Larks and Sparks

Yesterday afternoon, just when I thought it was safe to assume that any future electrical emergencies would be happening to my successor, the power went off yet again. Snugly nestled in my handbag, my credit card was already beginning to emit quiet little bleats of distress. No, Mummy, Mummy, not more!  You haven’t even paid for the removers yet…

I ignored it, because I had to.  Can’t manage without electricity for weeks, maybe months. Somewhere around £130 per half an hour, weekend rates. Maybe it will only turn out to be one half an hour…

Two hours later the electrician arrived. From his accent I guessed he was Polish, or maybe Latvian. I didn’t really feel I could ask, in the current climate.

Sorry, he said. Satnav sent me down big holey road, great bumps…

Oh my God, I said, knowing which one he meant (Satnav always sends people down big holey road, which is certain death to any vehicle smaller than a tank) – you didn’t go down it?

No. Only little way, then back.

And of course, it wasn’t going to be one half an hour, it was going to be an hour and a half.

He worked fast, trying to save me money, talking to himself non-stop all the while. I was impressed that he was talking to himself in English rather than Polish or Latvian – maybe for my benefit, or maybe just for practice.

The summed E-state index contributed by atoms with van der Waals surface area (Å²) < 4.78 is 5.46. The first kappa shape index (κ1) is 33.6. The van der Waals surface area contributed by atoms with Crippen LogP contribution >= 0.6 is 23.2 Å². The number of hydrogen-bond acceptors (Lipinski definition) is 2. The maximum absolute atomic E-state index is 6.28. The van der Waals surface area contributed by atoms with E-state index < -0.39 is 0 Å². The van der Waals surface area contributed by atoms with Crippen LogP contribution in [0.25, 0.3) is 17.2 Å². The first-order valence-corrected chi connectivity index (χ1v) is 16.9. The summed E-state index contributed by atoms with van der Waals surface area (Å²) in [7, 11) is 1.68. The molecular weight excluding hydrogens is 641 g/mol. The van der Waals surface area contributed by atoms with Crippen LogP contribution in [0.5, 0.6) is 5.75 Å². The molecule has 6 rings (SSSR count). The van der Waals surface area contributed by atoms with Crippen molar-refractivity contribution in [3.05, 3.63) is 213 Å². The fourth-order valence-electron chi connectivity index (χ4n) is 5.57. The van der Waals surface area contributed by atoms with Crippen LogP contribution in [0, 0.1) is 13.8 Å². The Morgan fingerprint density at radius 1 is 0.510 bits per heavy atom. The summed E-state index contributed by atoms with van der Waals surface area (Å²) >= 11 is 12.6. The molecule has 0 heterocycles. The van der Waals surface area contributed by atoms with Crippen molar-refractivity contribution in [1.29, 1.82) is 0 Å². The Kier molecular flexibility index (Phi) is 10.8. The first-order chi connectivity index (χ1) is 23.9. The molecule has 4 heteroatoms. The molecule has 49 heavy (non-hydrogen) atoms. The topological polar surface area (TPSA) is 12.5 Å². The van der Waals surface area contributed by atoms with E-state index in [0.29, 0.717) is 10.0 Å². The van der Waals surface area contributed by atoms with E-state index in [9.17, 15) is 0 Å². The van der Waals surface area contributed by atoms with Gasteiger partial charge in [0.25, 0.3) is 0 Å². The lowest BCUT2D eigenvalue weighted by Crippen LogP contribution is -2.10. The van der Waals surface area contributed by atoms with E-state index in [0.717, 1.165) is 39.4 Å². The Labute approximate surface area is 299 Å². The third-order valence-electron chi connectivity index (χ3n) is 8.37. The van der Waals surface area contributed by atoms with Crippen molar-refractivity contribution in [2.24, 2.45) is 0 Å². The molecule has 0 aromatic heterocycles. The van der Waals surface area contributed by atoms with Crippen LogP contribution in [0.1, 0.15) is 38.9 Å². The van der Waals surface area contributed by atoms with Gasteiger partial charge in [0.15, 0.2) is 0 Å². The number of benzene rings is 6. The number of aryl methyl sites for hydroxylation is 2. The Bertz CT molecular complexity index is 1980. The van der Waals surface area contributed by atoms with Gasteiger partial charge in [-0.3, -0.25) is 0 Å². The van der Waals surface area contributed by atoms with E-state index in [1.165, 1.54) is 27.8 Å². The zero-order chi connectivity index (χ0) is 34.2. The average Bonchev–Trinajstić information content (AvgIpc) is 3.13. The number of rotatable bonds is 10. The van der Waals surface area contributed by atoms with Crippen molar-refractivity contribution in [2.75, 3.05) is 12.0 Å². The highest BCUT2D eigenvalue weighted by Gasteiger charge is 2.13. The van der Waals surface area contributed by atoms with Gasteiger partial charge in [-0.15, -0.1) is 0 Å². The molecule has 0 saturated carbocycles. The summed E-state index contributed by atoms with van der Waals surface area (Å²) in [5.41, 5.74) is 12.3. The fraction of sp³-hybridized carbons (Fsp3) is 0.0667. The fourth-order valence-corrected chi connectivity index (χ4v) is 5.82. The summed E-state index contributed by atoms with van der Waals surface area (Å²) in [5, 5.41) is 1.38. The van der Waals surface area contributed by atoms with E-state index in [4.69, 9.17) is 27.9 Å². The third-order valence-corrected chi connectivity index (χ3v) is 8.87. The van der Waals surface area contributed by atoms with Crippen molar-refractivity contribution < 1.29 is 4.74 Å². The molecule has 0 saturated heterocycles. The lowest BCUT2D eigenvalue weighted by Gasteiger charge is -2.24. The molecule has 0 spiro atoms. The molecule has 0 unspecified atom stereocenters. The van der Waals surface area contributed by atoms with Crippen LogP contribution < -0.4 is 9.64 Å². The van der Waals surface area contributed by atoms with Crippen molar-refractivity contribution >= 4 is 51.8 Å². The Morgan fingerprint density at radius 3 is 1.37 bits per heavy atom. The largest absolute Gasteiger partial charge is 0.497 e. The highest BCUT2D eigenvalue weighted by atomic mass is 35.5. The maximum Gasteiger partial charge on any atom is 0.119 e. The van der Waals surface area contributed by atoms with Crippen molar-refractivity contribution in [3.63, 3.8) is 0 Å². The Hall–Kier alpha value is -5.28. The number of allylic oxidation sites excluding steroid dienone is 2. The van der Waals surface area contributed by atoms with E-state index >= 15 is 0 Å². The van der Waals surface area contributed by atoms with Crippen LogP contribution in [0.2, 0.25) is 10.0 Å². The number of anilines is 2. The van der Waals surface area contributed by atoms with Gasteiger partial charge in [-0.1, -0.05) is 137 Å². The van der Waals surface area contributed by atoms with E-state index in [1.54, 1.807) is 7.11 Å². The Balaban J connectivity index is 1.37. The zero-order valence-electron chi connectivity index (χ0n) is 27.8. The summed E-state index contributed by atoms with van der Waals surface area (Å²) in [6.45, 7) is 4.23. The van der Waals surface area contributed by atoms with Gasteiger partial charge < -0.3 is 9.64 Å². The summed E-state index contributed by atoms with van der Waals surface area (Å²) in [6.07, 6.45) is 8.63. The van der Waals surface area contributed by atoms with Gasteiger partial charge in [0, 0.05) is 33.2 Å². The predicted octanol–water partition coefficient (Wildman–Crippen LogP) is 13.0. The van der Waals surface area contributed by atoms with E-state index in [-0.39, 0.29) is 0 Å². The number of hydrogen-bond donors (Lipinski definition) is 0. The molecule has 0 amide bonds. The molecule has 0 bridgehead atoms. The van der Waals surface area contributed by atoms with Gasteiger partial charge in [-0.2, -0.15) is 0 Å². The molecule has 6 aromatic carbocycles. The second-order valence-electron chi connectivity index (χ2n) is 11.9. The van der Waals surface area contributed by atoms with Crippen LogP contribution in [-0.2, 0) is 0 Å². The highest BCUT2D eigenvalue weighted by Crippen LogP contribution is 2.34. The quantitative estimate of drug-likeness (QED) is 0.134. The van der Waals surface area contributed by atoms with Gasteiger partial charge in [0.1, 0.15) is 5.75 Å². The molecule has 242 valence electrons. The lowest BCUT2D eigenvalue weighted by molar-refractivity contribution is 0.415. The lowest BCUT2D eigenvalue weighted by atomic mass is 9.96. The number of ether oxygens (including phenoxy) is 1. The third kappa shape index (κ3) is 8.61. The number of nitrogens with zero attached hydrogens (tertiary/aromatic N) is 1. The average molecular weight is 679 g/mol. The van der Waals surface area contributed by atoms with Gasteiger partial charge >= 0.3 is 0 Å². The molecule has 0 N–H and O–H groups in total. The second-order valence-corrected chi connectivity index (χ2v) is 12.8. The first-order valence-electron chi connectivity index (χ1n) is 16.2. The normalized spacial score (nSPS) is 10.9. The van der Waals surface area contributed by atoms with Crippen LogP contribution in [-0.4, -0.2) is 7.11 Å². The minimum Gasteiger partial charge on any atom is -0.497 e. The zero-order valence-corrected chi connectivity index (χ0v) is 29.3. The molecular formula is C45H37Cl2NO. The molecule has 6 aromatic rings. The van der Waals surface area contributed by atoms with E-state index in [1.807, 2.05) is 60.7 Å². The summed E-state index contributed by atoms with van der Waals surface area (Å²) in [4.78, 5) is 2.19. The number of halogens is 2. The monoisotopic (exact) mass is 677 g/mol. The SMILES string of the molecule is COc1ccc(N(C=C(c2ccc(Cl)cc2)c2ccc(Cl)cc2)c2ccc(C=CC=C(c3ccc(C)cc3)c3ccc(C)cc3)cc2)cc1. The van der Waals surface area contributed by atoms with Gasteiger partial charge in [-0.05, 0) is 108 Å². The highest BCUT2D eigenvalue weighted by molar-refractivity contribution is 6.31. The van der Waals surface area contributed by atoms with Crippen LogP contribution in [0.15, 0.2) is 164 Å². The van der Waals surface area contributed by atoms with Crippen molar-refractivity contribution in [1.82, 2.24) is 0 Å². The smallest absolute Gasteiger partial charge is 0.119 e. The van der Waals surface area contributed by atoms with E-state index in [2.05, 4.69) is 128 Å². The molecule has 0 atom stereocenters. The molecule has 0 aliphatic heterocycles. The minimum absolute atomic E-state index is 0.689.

I plug this in here, I plug this in there, I eliminay this, eliminay that… We switch on the kettle, see if this works. Turn on wash machine… Now tumble dry… Now telly… 

I live mostly in silence. By this time we were surrounded by more noise than I felt I could bear…

Now toaster – see if it pop. Yes it pop.

Can I turn it off now?

No, not yet. Upstairs please.

For a moment I hesitated, thinking he might have some sort of ravishment in mind. However, the risk of his being overcome with lust for my ancient personage seemed vanishingly small; well worth taking to get the tumble drier, washing machine, television and pop-up toaster concerto turned off sooner rather than later.

Turn on iron, please. Show me plug sockets. In this room? In this room? Where is water cylinder please? By this time I was worn out.

Eventually he located the fault. As he unravelled from a hole behind the fridge and behind the panelling at the back of the kitchen cupboards more and more seedy, dreadful-looking wiring and an appallingly brown and perished-looking extension lead, the credit card in the handbag switched from quiet little bleats to high-pitched whimpering.

What is that? I asked.

I show. He unscrewed the cover the mottled brown plug, which had once belonged to the fridge. See this – big cable – very, very bad. See this – two wires from very big cable, wired into very small plug. Very bad. House burn down.

He told me a great deal, as he high-speed drilled things and twisted stuff, about the fire-damaged houses that were his speciality. He told me what melted PVC windows looked like, and how fire blew the glass out into strange, frosted patterns. Scary. But like the art, you know?

And the burnt wiring he said – cannot strip – he made imaginary cable-stripping motions with an invisible penknife – all – all – stick –